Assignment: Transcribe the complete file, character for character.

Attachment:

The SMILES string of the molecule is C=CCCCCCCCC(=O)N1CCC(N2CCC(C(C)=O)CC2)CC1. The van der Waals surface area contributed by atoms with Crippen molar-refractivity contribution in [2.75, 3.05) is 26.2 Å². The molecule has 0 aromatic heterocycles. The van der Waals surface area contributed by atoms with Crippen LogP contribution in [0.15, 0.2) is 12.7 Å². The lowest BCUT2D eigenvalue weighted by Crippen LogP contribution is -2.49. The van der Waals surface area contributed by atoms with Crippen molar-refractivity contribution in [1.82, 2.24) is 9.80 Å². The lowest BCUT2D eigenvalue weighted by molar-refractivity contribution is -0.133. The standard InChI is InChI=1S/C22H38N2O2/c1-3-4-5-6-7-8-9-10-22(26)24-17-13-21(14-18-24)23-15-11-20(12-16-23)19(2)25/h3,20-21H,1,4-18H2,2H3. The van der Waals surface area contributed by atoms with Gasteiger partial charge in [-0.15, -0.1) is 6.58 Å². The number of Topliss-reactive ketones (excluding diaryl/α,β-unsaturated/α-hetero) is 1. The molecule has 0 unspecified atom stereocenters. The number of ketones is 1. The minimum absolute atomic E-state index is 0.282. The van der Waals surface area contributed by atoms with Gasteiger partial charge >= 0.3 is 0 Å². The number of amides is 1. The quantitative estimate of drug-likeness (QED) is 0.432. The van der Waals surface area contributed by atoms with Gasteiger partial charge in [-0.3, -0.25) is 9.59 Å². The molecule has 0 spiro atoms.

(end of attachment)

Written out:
The SMILES string of the molecule is C=CCCCCCCCC(=O)N1CCC(N2CCC(C(C)=O)CC2)CC1. The van der Waals surface area contributed by atoms with Crippen molar-refractivity contribution in [2.75, 3.05) is 26.2 Å². The molecule has 0 aromatic heterocycles. The van der Waals surface area contributed by atoms with Crippen LogP contribution in [0.15, 0.2) is 12.7 Å². The lowest BCUT2D eigenvalue weighted by Crippen LogP contribution is -2.49. The van der Waals surface area contributed by atoms with Crippen molar-refractivity contribution in [1.82, 2.24) is 9.80 Å². The lowest BCUT2D eigenvalue weighted by molar-refractivity contribution is -0.133. The standard InChI is InChI=1S/C22H38N2O2/c1-3-4-5-6-7-8-9-10-22(26)24-17-13-21(14-18-24)23-15-11-20(12-16-23)19(2)25/h3,20-21H,1,4-18H2,2H3. The van der Waals surface area contributed by atoms with Gasteiger partial charge in [-0.15, -0.1) is 6.58 Å². The number of Topliss-reactive ketones (excluding diaryl/α,β-unsaturated/α-hetero) is 1. The molecule has 0 unspecified atom stereocenters. The number of ketones is 1. The minimum absolute atomic E-state index is 0.282. The van der Waals surface area contributed by atoms with Gasteiger partial charge >= 0.3 is 0 Å². The number of amides is 1. The quantitative estimate of drug-likeness (QED) is 0.432. The van der Waals surface area contributed by atoms with Gasteiger partial charge in [-0.3, -0.25) is 9.59 Å². The molecule has 0 spiro atoms.